Investment funds, also known as collective investment schemes or managed funds, are group funds of money where people pool their assets together to allow them to access investment opportunities that otherwise would not be available to them. Since many investments have minimum buy-ins, often a single buyer at the consumer level would be unable to purchase even the minimum amount, but by pooling funds together with many other investors, the money can be invested and the profits or losses shared among the group. Since investments may have costs associated with them, as well, investment funds allow these costs to be reduced by being spread out over many people, rather than borne by each individual. There are two main types of investment funds in the United States: mutual funds and exchange-traded funds (ETFs).
Mutual funds are the backbone of the collective investment scheme in both the United States and Canada, although the term is more generally in other parts of the world to simply refer to all types of investment funds. Mutual funds take money from the collective group, pooling it together to invest in securities like stocks and bonds. Mutual funds are managed by a fund manager, who handles all of the money in the fund, choosing the investments themselves, usually based on certain criteria.
Worldwide, mutual funds make up an enormous block of investment capital, representing some $26 trillion US Dollars (USD) in value. As their value has grown in the past few year, fund managers have become some of the highest paid individuals on the planet, with the most successful fund managers making billions of dollars annually. There are many different types of mutual funds, each with their own focus and strategy.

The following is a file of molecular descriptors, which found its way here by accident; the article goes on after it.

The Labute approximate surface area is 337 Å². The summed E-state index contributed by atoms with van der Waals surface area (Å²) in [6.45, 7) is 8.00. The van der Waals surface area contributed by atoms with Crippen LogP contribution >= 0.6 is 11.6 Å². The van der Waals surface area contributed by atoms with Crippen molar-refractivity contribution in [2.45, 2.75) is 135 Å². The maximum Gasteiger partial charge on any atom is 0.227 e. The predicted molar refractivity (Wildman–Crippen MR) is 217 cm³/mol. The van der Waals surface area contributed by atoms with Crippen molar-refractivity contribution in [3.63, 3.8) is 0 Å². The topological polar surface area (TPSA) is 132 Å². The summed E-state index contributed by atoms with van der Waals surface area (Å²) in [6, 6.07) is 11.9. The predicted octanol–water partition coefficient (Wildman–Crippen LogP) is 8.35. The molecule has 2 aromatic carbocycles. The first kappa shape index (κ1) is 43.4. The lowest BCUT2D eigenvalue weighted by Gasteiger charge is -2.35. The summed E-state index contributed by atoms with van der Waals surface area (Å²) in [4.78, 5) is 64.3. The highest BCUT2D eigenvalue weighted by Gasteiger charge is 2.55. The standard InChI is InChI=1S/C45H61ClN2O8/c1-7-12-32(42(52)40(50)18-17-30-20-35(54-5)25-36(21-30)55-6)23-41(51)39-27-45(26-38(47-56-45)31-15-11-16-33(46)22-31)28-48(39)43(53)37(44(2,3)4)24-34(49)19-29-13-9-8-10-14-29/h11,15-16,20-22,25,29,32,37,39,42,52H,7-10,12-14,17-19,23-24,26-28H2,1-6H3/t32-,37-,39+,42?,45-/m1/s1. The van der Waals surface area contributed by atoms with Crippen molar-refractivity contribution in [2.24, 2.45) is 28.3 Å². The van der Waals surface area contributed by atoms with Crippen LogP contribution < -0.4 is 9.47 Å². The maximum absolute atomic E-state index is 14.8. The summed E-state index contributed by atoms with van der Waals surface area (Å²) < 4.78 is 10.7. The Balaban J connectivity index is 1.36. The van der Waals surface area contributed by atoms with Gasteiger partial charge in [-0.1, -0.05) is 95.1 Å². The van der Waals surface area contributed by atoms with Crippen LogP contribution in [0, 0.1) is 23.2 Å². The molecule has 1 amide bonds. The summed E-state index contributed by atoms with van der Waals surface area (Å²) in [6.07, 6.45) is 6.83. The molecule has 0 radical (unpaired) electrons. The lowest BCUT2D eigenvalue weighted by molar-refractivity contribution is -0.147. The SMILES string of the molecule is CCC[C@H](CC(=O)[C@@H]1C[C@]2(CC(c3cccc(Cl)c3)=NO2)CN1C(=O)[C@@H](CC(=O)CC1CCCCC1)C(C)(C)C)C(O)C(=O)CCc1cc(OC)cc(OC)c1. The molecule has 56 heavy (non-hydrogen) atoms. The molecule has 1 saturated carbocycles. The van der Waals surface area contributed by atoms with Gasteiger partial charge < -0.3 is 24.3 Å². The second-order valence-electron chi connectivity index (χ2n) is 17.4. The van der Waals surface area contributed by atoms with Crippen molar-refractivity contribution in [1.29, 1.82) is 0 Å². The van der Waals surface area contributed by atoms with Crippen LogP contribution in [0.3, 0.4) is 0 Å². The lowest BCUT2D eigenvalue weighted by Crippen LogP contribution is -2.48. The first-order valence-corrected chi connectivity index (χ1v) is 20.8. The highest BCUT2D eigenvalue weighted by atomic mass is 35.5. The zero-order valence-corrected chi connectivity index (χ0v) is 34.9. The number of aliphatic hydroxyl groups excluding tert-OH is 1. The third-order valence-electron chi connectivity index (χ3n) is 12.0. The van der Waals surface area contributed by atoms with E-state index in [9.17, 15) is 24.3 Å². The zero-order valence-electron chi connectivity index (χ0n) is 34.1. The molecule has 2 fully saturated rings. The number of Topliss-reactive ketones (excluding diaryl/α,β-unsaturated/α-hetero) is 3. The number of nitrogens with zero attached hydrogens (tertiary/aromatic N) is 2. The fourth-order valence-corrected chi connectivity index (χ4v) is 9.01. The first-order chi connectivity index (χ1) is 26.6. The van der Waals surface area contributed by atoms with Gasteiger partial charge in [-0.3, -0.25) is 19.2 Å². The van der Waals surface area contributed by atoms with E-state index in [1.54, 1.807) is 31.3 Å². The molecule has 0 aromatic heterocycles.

Growth investment funds, for example, assume a growth market, buying low and selling high, and can yield considerable gains. The point of their investment is not in receiving dividends, so their short-term yield is not optimal. They do very well in bullish markets, outperforming the S&P during these times, but conversely can be hit quite hard during bear markets. For this reason, they carry a fair amount of risk as well as the potential for reward, and so are not ideal for risk averse investors. Aggressive growth funds are a subclass of aggressive funds, but they may borrow funds or trade stock options in order to further leverage the money held in the fund.
On the other end of the spectrum, growth-income investment funds are fairly conservative, specializing in blue chip stocks. They buy things like the Dow industrials, utilities, and other stocks that are generally non-volatile. Investing in a growth-income fund is similar to investing conservatively in the stock market directly, but with the benefits of pooling resources under a fund manager.
An exchange-traded fund (ETF) is similar to a mutual fund, in that it is a vehicle for holding other securities, but it is publicly traded on the stock market, much like a stock itself. One can invest in an ETF as though one were buying a stock, but instead one is buying a collection of stocks and bonds, helping to immediately diversify one's portfolio.